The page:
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Marine Ecology Progress Series

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MEPS 527:167-180 (2015)  -  DOI:

Composition and temporal patterns of larval fish communities in Chesapeake and Delaware Bays, USA

Filipe Ribeiro1,3,*, Edward Hale2, Eric J. Hilton1, Todd R. Clardy1, Alison L. Deary1, Timothy E. Targett2, John E. Olney1,†

1Virginia Institute of Marine Science, College of William & Mary, Gloucester Point, Virginia 23062, USA
2School of Marine Science and Policy, University of Delaware, Lewes, Delaware 19958, USA
3Present address: Marine and Environmental Sciences Centre—MARE, Faculdade de Ciências da Universidade de Lisboa, Campo Grande, 1749-016, Lisboa, Portugal
*Corresponding author: Deceased

ABSTRACT: Comparing larval fish assemblages in different estuaries provides insights about the coastal distribution of larval populations, larval transport, and adult spawning locations. We simultaneously compared the larval fish assemblages entering 2 Middle Atlantic Bight (MAB) estuaries (Delaware Bay and Chesapeake Bay, USA) through weekly sampling from 2007 to 2009. In total, 43 taxa (32 families) and 36 taxa (24 families) were collected in Delaware and Chesapeake Bays, respectively. Mean taxonomic diversity, mean richness, and evenness were generally lower in Delaware Bay. Communities of both bays were dominated by Anchoa spp., Gobiosoma spp., Micropogonias undulatus, and Brevoortia tyrannus; Paralichthys spp. was more abundant in Delaware Bay and Microgobius thalassinus was more abundant in Chesapeake Bay. Inter-annual variation in the larval fish communities was low at both sites, with a relatively consistent composition across years, but strong seasonal (intra-annual) variation in species composition occurred in both bays. Two groups were identified in Chesapeake Bay: a ‘winter’ group dominated by shelf-spawned species and a ‘summer’ group comprising obligate estuarine species and coastal species. In Delaware Bay, 4 groups were identified: a ‘summer’ group of mainly obligate estuarine fishes being replaced by a ‘fall’ group; ‘winter’ and ‘spring’ groups were dominated by shelf-spawned and obligate estuarine species, respectively. This study demonstrates that inexpensive and simultaneous sampling in different estuaries provides important insights into the variability in community structure of fish assemblages at large spatial scales.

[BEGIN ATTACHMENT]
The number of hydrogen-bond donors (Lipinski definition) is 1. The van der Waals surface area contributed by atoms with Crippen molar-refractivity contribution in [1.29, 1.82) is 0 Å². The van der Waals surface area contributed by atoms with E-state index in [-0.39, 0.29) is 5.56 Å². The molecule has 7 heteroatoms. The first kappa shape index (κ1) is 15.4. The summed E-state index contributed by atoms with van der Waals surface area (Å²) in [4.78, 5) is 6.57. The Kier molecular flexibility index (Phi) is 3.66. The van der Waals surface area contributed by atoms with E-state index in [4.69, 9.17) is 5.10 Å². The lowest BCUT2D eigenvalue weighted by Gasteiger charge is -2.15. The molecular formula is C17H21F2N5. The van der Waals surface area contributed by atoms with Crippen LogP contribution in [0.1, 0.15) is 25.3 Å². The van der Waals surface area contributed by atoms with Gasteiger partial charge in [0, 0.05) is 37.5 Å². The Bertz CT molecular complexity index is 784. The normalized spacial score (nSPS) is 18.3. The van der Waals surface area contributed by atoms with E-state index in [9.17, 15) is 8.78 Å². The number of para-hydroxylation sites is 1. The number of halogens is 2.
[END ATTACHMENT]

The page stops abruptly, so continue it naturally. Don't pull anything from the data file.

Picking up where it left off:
KEY WORDS: Estuarine systems · Young-of-the-year · Community composition · Temporal variability · Ichthyoplankton · Middle Atlantic Bight

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Cite this article as: Ribeiro F, Hale E, Hilton EJ, Clardy TR, Deary AL, Targett TE, Olney JE (2015) Composition and temporal patterns of larval fish communities in Chesapeake and Delaware Bays, USA. Mar Ecol Prog Ser 527:167-180.

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